The potential and paradoxes of eHealth research for digitally marginalised groups: A qualitative meta-review

Auteurs: Jessica Coetzer, Ibrahim Loukili, Nicole Goedhart, Johannes Ket, Tjerk Jan Schuitmaker, Teun Zuiderent-Jerak en Christine Dedding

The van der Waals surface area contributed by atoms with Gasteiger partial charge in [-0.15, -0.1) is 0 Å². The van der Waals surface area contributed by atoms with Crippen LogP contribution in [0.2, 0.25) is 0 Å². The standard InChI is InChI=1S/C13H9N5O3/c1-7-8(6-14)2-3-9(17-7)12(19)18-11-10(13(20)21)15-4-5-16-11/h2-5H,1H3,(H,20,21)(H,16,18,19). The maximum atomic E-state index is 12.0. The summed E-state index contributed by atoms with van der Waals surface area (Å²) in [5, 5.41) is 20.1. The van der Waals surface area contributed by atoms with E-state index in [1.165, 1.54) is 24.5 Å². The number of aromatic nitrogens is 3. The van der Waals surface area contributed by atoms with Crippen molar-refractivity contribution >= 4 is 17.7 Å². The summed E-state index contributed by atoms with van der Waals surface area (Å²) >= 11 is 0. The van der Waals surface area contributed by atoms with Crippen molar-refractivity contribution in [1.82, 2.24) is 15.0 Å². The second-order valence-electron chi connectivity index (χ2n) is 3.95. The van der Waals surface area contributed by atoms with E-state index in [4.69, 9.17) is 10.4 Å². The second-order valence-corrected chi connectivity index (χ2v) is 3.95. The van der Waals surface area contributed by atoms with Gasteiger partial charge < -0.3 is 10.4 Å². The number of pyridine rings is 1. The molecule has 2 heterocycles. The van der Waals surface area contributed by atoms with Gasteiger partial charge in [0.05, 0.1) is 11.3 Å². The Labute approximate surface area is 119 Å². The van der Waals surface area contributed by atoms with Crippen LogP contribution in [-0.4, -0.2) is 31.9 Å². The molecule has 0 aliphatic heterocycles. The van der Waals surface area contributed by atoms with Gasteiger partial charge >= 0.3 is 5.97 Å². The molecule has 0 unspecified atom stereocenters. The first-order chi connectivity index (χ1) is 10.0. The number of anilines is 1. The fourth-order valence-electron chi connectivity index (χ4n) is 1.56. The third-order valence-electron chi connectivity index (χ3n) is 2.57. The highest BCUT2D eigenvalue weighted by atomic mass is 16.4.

Whilst the transformation towards digital healthcare is accelerating, there is still a substantial risk of excluding people with a distance to the online world. Groups like people with a low socioeconomic position, people with a migrant background or the elderly, who are already most at risk of experiencing health inequalities, are simultaneously experiencing increased digital exclusion. Researchers play a role in determining how eHealth access is framed and can thus impact how the barriers to its use are addressed. This qualitative meta-review critically evaluates the way researchers (as authors) discuss eHealth use in digitally marginalised groups. Specifically, it seeks to understand how eHealth is framed to address existing health systems problems; how the barriers to eHealth use are presented and which solutions are provided in response; and who authors suggest should be responsible for making eHealth work. The results of this review found four paradoxes in how current literature views eHealth use. Firstly, that health systems problems are complex and nuanced, yet eHealth is seen as a simple answer. Secondly, that there are many political, social and health systems-based solutions suggested to address eHealth use, however most of the identified barriers are individually framed. This focus on personal deficits results in misallocating responsibility for making these systemic improvements. Thirdly, although eHealth is meant to simplify the tasks of patients and healthcare workers, these are the groups most often burdened with the responsibility of ensuring its success. Lastly, despite tailoring eHealth to the user being the most suggested solution, researchers generally speak about groups as a homogenous entity – thus rendering tailoring difficult. Ultimately, this review finds that a shift to focus research on addressing systemic issues on a systems level is necessary to prevent further exacerbating existing health inequalities.

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